Long-term impact of oral surgery with or without amoxicillin on the oral microbiome-A prospective cohort study

R. K. Menon, A. Gomez, B. W. Brandt, Y. Y. Leung, D. Gopinath, R. M. Watt, W. Crielaard, K. E. Nelson, M. G. Botelho

Research output: Contribution to journalArticlepeer-review

1 Scopus citations

Abstract

Routine postoperative antibiotic prophylaxis is not recommended for third molar extractions. However, amoxicillin still continues to be used customarily in several clinical practices worldwide to prevent infections. A prospective cohort study was conducted in cohorts who underwent third molar extractions with (group EA, n = 20) or without (group E, n = 20) amoxicillin (250 mg three times daily for 5 days). Further, a control group without amoxicillin and extractions (group C, n = 17) was included. Salivary samples were collected at baseline, 1-, 2-, 3-, 4-weeks and 3 months to assess the bacterial shift and antibiotic resistance gene changes employing 16S rRNA gene sequencing (Illumina-Miseq) and quantitative polymerase chain reaction. A further 6-month follow-up was performed for groups E and EA. Seven operational taxonomic units reported a significant change from baseline to 3 months for group EA (adjusted p < 0.05). No significant change in relative abundance of bacteria and β-lactamase resistance genes (TEM-1) was observed over 6 months for any group (adjusted p > 0.05). In conclusion, the salivary microbiome is resilient to an antibiotic challenge by a low-dose regimen of amoxicillin. Further studies evaluating the effect of routinely used higher dose regimens of amoxicillin on gram-negative bacteria and antibiotic resistance genes are warranted.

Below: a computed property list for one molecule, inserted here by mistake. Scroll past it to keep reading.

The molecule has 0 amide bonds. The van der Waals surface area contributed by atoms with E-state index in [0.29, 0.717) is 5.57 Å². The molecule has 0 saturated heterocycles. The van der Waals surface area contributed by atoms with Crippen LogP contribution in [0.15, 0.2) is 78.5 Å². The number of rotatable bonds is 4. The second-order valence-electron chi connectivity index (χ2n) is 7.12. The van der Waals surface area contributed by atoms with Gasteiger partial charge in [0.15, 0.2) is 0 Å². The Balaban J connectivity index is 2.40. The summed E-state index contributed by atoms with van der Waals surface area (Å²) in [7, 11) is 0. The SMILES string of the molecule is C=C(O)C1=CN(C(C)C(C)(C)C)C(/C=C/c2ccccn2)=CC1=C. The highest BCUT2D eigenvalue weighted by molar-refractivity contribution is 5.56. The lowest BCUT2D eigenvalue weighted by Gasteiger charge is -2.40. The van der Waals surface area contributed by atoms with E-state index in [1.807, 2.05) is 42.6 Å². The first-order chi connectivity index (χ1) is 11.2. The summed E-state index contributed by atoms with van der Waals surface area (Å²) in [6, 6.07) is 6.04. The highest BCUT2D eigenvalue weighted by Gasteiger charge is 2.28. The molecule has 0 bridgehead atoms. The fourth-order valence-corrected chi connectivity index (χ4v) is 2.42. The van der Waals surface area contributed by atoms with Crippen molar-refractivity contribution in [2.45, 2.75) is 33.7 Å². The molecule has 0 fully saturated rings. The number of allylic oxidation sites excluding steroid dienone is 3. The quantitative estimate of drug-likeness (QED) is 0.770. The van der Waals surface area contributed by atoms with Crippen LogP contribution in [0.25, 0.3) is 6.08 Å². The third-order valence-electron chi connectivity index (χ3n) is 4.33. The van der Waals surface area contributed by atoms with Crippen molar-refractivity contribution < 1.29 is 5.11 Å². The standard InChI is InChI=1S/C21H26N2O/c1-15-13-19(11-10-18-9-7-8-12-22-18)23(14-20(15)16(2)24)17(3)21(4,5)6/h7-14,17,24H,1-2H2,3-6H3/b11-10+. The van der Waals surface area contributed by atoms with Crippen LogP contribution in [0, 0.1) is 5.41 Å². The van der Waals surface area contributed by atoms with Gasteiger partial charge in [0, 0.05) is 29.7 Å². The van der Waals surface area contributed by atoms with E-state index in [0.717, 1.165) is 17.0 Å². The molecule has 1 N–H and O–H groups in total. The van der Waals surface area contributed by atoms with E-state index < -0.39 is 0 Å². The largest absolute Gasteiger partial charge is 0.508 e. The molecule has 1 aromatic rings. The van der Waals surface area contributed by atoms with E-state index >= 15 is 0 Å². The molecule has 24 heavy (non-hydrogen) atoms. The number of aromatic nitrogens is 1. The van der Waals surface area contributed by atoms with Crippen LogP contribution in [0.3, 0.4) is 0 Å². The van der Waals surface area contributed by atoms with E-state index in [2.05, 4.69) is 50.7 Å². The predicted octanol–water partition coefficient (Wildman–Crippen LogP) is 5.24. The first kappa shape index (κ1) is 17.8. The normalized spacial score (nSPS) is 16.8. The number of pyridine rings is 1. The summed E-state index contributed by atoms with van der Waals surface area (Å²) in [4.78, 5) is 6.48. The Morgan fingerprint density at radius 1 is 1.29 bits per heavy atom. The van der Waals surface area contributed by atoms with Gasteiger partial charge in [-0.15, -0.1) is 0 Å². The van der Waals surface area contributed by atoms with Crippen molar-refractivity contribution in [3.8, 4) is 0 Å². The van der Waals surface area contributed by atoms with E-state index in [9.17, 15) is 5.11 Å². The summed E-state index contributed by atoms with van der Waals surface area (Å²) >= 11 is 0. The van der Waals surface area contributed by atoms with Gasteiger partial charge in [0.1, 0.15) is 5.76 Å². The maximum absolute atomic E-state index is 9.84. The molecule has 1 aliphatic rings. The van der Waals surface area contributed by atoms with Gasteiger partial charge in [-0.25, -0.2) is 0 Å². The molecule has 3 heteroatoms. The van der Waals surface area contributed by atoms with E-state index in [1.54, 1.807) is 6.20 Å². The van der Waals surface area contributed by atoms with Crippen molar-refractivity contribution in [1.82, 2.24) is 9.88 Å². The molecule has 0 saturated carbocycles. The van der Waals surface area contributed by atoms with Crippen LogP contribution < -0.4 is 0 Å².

Original languageEnglish (US)
Article number18761
JournalScientific reports
Volume9
Issue number1
DOIs
StatePublished - Dec 1 2019

Bibliographical note

Funding Information:
RMW acknowledges financial support from the Infection and Immunology Strategic Research Theme (SRT) of the University of Hong Kong. RKM acknowledges financial support from the J. Craig Venter Institute, Ho King Chun Leadership fund and Pilot grant for Rpg students – University of Hong Kong.

PubMed: MeSH publication types

  • Comparative Study
  • Journal Article
  • Research Support, Non-U.S. Gov't

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